Excalibur Hotel and Casino

Excalibur Hotel and Casino is a hotel and casino located on the Las Vegas Strip in Paradise, Nevada, in the United States. It is operated by MGM Resorts International. Excalibur, named for the mythical sword of King Arthur, uses the Medieval theme in several ways, its facade is a stylized image of a castle. Until 2007, a wizard-like figure representing Merlin looked out from a high turret. Excalibur is situated at the Tropicana - Las Vegas Boulevard intersection; the hotel is linked by overhead pedestrian bridges to neighboring casinos to the north and to the east. A free tram connects Excalibur to its sister MGM Resorts International properties to the south and Mandalay Bay; the land on which the Excalibur sits was the proposed site of the Xanadu Resort envisioned in 1975. The 1,730 room Asian-tropical themed resort would have been the first mega resort in Las Vegas; the project was never built when the developers could not secure a deal with the county on the sewer infrastructure such a large project would have required.

Circus Circus Enterprises constructed Excalibur which opened on June 19, 1990, as the largest hotel in the world, with more than 4,000 rooms covering over 70 acres. As of 2016 it is the seventh-largest hotel in Las Vegas, the eleventh-largest hotel worldwide. MGM Resorts International purchased the property in 2005. Excalibur was designed in line with the "theme resort" strategy popular among some casino operators during the 1990s, which included the traditional Las Vegas gaming experience coupled with family-oriented elements. However, since 2006 most of the medieval themed statues and scenery have been removed as part of a four-year renovation and modernization project; as of 2010, few of the themed wall murals still remained as Excalibur was updated to include more modern and understated elements, including contemporary furniture and flat-screen plasma TVs in 2,000 renovated guest rooms. On March 21, 2003, Josh Ford of Los Angeles hit the largest Megabucks Jackpot to date of US$39.7 million at Excalibur.

The 100,000-square-foot gaming area at Excalibur consists of table games and more than 1,200 slot machines. In addition to casino space, the Excalibur resort includes a renovated pool area, a 13,000-square-foot spa and fitness center, eight restaurants and a food court, the Chapel at Excalibur, the Octane Lounge & The Lounge with live music on the weekends, an arcade. In May 1999, the casino partnered with World Championship Wrestling to open the WCW Nitro Grill, the first professional wrestling themed restaurant and nightclub in the United States. WCW Nitro Grill operated for 16 months before closing in September 2000 due in part to WCW's financial problems. Excalibur is home to three permanent shows: the all-male revue Thunder From Down Under, The Australian Bee Gees Show, a tribute to the Bee Gees and the medieval themed dinner show Tournament of Kings. Thunder From Down Under moved to Excalibur in July 2001 and since has received recognition as one of the best all-male strip shows in Las Vegas.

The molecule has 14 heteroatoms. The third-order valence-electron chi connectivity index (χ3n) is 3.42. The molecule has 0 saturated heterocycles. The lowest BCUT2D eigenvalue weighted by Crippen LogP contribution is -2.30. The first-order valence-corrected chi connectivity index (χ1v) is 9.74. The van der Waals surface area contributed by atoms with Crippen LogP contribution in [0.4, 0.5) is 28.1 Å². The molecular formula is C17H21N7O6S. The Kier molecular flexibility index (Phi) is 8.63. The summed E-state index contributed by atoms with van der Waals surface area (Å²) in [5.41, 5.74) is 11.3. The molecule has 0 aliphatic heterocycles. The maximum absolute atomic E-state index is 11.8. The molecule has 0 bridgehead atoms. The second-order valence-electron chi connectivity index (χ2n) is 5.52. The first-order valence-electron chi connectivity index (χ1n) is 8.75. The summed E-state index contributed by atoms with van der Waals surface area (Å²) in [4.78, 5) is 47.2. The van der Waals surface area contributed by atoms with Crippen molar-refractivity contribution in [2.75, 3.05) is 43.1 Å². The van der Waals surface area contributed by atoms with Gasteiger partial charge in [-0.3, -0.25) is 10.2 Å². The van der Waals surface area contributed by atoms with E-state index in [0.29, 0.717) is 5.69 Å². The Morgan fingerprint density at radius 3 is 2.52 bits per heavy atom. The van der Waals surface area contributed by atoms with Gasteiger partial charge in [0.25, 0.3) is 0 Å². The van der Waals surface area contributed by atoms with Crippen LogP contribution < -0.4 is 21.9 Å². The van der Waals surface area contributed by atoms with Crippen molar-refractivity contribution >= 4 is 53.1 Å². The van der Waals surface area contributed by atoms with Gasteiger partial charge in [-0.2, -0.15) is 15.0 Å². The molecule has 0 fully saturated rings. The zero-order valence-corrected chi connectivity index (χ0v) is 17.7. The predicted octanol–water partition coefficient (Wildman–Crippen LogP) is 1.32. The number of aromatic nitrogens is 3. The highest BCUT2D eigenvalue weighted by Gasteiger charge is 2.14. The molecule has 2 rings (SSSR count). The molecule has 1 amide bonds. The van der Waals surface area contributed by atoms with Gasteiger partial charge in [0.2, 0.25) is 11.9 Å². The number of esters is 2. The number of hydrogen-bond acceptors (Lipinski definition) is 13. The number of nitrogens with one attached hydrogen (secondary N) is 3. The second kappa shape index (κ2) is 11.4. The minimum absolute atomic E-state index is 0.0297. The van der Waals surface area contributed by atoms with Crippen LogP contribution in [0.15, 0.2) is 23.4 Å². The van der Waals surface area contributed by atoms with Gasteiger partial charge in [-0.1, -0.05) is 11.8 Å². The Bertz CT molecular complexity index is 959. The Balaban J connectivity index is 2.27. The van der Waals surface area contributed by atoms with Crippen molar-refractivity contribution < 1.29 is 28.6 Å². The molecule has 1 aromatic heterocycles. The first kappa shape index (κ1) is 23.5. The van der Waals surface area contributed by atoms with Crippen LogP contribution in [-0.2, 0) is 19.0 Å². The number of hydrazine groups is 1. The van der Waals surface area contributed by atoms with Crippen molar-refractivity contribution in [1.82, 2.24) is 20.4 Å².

In 2006, the performance space was renamed the "Thunder From Down Under Showroom" in honor of the troupe. Tournament of Kings is a medieval jousting tournament performed with 12 breeds of horses and 32 cast members in a 925-seat amphitheater called King Arthur's Arena; the show includes a banquet feast served by a costumed serf or wench and is meant to be eaten without utensils. Tournament of Kings debuted along with the opening of Excalibur in 1990. Dick's Last Resort restaurant opened at Excalibur in June 2007. Dick's is known for its unusual dining experience in which servers purposefully act obnoxious towards guests. Employee "Taco" is considered Dick's mascot and entertains guests with his own version of the Bellagio fountain show using water dispensers behind the bar. Excalibur's food court housed one of the few McDonald's in the world to vend Pepsi instead of Coke until the restaurant closed in early 2016; the fun dungeon is an arcade from which you can access the Tournament of Kings arena, includes a laser tag arena.

Excalibur has been featured in several video game and television productions since opening in 1990. Excalibur itself, or a hotel resembling Excalibur, makes appearances in the video games Driver 2 and Grand Theft Auto: San Andreas. In television productions, Excalibur was the setting for a stunt on the Las Vegas edition of Fear Factor and was featured in an episode of South Park called "It Hits the Fan". Season six of Top Chef contestant Jennifer used Excalibur as the inspiration for one of her meals; the mobile game Fate/Grand Order's 2019 summer event is set in Las Vegas and takes place at a fictional casino modeled after Excalibur called "Camelot & Co.", run by Merlin and Altria, the series' gender-flipped version of King Arthur. Interior Excalibur Hotel and Casino website "Roy Vegas" - photos showing the Dick's Last Resort promotion that replaced Merlin